A reader writes:
I was involved in producing a recent white paper that comes at this point from a slightly different angle that might help to flesh out the argument around a gas tax a little bit. Manzi and Drum rightly focus on consumption and efficiency, but those are only half of the equation when it comes to gas taxes. For a lot of advocates, gas taxes and carbon prices are also important for generating technology substitutes, i.e. super-efficient vehicles, or electric vehicles, or some other wholly new technology, in addition to inducing behavior change and effecting demand.
The problem is that just as price changes have to be severe to manifest any impacts on gas consumption, price changes on their own also tend not to do much to inspire the development of radical new tech solutions, unless prices are through the roof. This is mainly due to the high levels of risk and uncertainty that come with new tech: private firms would generally rather seek out low-risk, low-cost alternatives (i.e. more efficient internal processes or capital goods) than to invest time and effort into developing high-risk, initially-high cost alternatives (i.e. hydrogen fuel cells). It takes a real, permanent shock to get any real effects, and suffice to say the American political system is unlikely to ever pass a gas tax high enough to drive these kinds of changes.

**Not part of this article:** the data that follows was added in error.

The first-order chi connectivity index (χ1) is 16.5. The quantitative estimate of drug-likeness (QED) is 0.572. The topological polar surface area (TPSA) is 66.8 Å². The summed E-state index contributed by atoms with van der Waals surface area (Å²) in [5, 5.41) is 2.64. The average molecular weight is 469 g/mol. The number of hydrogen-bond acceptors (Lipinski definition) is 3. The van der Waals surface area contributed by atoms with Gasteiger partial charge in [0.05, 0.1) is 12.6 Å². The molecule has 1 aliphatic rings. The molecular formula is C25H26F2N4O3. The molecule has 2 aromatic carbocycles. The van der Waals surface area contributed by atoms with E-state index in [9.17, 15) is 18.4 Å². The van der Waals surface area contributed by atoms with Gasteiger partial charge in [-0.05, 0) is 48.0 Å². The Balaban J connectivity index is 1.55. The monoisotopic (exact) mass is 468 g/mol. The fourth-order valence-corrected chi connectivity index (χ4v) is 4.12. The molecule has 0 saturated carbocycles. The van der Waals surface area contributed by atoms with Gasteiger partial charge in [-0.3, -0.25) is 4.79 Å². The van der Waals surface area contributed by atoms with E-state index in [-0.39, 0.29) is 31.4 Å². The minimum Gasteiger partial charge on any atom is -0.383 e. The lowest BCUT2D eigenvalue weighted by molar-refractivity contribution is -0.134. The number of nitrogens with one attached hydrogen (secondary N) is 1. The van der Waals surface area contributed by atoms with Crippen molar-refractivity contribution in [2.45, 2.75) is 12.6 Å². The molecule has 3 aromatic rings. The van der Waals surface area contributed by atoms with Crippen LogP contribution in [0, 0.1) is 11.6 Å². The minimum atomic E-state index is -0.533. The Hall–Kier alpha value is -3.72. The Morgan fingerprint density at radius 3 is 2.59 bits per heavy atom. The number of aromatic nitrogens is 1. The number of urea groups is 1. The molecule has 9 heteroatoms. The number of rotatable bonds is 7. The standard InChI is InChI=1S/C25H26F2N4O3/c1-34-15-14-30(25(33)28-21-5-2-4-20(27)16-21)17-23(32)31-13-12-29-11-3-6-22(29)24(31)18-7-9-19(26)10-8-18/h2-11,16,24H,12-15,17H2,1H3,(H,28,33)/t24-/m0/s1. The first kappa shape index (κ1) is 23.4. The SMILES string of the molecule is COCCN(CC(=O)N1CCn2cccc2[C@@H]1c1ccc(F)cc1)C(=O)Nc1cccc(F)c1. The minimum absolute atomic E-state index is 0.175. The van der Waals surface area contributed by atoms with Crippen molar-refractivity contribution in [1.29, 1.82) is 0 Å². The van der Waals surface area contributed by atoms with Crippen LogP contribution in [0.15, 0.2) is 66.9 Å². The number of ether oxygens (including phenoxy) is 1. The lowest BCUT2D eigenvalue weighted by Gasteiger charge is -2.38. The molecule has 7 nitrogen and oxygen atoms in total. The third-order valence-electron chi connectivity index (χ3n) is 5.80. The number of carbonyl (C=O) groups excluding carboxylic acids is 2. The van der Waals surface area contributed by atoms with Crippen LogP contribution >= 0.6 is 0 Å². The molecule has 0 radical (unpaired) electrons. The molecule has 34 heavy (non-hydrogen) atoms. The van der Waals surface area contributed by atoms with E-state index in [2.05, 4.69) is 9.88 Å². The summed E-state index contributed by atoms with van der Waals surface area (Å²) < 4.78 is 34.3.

Europe is a great example: they have high gas prices, but they don't drive electric cars much more than we do. They drive diesels, and they drive a bit less, but they're still dealing in petrol. So as much as I hate to say it, anyone who is advocating for a gas tax has to deal with the double-whammy of low elasticity of demand AND low upside for induced innovation.
This is not to say we shouldn't have a gas tax, as we should, if for no other reason than to price the associated externalities (environmental and national security alike). It just means it's somewhat limited as a solution to fuel emissions and fossil dependence.